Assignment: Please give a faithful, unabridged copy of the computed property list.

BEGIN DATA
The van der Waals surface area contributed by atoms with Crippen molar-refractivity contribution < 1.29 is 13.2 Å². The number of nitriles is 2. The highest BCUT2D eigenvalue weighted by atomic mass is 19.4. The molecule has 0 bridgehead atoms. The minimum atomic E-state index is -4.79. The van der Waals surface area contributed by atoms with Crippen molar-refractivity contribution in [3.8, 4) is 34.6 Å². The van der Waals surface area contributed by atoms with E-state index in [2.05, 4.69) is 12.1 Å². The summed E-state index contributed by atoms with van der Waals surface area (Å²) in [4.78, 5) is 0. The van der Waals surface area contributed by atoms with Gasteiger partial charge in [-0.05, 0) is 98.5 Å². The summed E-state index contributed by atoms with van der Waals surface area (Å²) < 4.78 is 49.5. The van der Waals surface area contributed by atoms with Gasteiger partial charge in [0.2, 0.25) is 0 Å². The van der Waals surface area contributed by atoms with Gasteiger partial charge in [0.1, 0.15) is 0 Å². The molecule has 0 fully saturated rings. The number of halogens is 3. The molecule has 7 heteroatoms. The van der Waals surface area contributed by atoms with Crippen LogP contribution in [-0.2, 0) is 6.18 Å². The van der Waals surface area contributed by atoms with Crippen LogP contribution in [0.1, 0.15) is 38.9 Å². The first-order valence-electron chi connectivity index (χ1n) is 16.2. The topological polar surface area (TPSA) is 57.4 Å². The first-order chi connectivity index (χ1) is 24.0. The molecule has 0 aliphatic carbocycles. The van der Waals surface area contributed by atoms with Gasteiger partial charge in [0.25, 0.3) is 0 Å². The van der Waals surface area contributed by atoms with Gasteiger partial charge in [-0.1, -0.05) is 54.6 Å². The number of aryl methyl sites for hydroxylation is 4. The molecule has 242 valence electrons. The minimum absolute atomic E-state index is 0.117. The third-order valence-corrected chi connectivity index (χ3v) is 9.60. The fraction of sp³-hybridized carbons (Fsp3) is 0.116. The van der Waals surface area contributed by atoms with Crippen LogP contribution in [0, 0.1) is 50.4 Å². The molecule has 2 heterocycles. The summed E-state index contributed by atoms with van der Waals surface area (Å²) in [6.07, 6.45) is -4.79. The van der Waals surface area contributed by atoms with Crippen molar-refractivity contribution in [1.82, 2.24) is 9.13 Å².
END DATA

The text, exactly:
The van der Waals surface area contributed by atoms with Crippen molar-refractivity contribution < 1.29 is 13.2 Å². The number of nitriles is 2. The highest BCUT2D eigenvalue weighted by atomic mass is 19.4. The molecule has 0 bridgehead atoms. The minimum atomic E-state index is -4.79. The van der Waals surface area contributed by atoms with Crippen molar-refractivity contribution in [3.8, 4) is 34.6 Å². The van der Waals surface area contributed by atoms with E-state index in [2.05, 4.69) is 12.1 Å². The summed E-state index contributed by atoms with van der Waals surface area (Å²) in [4.78, 5) is 0. The van der Waals surface area contributed by atoms with Gasteiger partial charge in [-0.05, 0) is 98.5 Å². The summed E-state index contributed by atoms with van der Waals surface area (Å²) < 4.78 is 49.5. The van der Waals surface area contributed by atoms with Gasteiger partial charge in [0.2, 0.25) is 0 Å². The van der Waals surface area contributed by atoms with Gasteiger partial charge in [0.1, 0.15) is 0 Å². The molecule has 0 fully saturated rings. The number of halogens is 3. The molecule has 7 heteroatoms. The van der Waals surface area contributed by atoms with Crippen LogP contribution in [-0.2, 0) is 6.18 Å². The van der Waals surface area contributed by atoms with Crippen LogP contribution in [0.1, 0.15) is 38.9 Å². The first-order valence-electron chi connectivity index (χ1n) is 16.2. The topological polar surface area (TPSA) is 57.4 Å². The first-order chi connectivity index (χ1) is 24.0. The molecule has 0 aliphatic carbocycles. The van der Waals surface area contributed by atoms with Gasteiger partial charge in [0.25, 0.3) is 0 Å². The van der Waals surface area contributed by atoms with Gasteiger partial charge in [-0.1, -0.05) is 54.6 Å². The number of aryl methyl sites for hydroxylation is 4. The molecule has 242 valence electrons. The minimum absolute atomic E-state index is 0.117. The third-order valence-corrected chi connectivity index (χ3v) is 9.60. The fraction of sp³-hybridized carbons (Fsp3) is 0.116. The van der Waals surface area contributed by atoms with Crippen LogP contribution in [0, 0.1) is 50.4 Å². The molecule has 2 heterocycles. The summed E-state index contributed by atoms with van der Waals surface area (Å²) in [6.07, 6.45) is -4.79. The van der Waals surface area contributed by atoms with Crippen molar-refractivity contribution in [1.82, 2.24) is 9.13 Å².